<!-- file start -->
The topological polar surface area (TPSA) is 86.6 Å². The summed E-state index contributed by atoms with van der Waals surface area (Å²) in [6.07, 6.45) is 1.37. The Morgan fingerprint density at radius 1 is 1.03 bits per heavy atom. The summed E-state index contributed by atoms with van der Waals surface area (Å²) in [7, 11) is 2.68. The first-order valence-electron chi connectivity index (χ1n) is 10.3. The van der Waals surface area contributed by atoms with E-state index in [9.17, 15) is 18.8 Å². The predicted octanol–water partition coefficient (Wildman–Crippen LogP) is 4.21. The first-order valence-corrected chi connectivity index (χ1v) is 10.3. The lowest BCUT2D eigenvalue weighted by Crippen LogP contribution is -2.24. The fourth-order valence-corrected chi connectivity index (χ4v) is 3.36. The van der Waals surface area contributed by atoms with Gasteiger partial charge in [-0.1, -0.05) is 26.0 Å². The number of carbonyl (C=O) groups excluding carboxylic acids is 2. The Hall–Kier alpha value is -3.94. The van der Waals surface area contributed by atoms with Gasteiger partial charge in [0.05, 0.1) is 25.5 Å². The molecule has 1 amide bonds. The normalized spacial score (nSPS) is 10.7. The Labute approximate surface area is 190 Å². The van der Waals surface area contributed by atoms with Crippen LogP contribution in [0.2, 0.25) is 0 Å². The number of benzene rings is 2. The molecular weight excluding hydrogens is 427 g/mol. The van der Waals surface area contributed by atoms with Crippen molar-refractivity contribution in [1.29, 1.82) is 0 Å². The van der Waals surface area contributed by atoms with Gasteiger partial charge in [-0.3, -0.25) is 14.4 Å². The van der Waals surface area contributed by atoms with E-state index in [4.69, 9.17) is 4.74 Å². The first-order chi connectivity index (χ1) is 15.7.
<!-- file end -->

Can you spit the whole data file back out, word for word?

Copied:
The topological polar surface area (TPSA) is 86.6 Å². The summed E-state index contributed by atoms with van der Waals surface area (Å²) in [6.07, 6.45) is 1.37. The Morgan fingerprint density at radius 1 is 1.03 bits per heavy atom. The summed E-state index contributed by atoms with van der Waals surface area (Å²) in [7, 11) is 2.68. The first-order valence-electron chi connectivity index (χ1n) is 10.3. The van der Waals surface area contributed by atoms with E-state index in [9.17, 15) is 18.8 Å². The predicted octanol–water partition coefficient (Wildman–Crippen LogP) is 4.21. The first-order valence-corrected chi connectivity index (χ1v) is 10.3. The lowest BCUT2D eigenvalue weighted by Crippen LogP contribution is -2.24. The fourth-order valence-corrected chi connectivity index (χ4v) is 3.36. The van der Waals surface area contributed by atoms with Gasteiger partial charge in [-0.1, -0.05) is 26.0 Å². The number of carbonyl (C=O) groups excluding carboxylic acids is 2. The Hall–Kier alpha value is -3.94. The van der Waals surface area contributed by atoms with Gasteiger partial charge in [0.05, 0.1) is 25.5 Å². The molecule has 1 amide bonds. The normalized spacial score (nSPS) is 10.7. The Labute approximate surface area is 190 Å². The van der Waals surface area contributed by atoms with Crippen LogP contribution in [0.2, 0.25) is 0 Å². The number of benzene rings is 2. The molecular weight excluding hydrogens is 427 g/mol. The van der Waals surface area contributed by atoms with Crippen molar-refractivity contribution in [1.29, 1.82) is 0 Å². The van der Waals surface area contributed by atoms with Gasteiger partial charge in [-0.3, -0.25) is 14.4 Å². The van der Waals surface area contributed by atoms with E-state index in [4.69, 9.17) is 4.74 Å². The first-order chi connectivity index (χ1) is 15.7.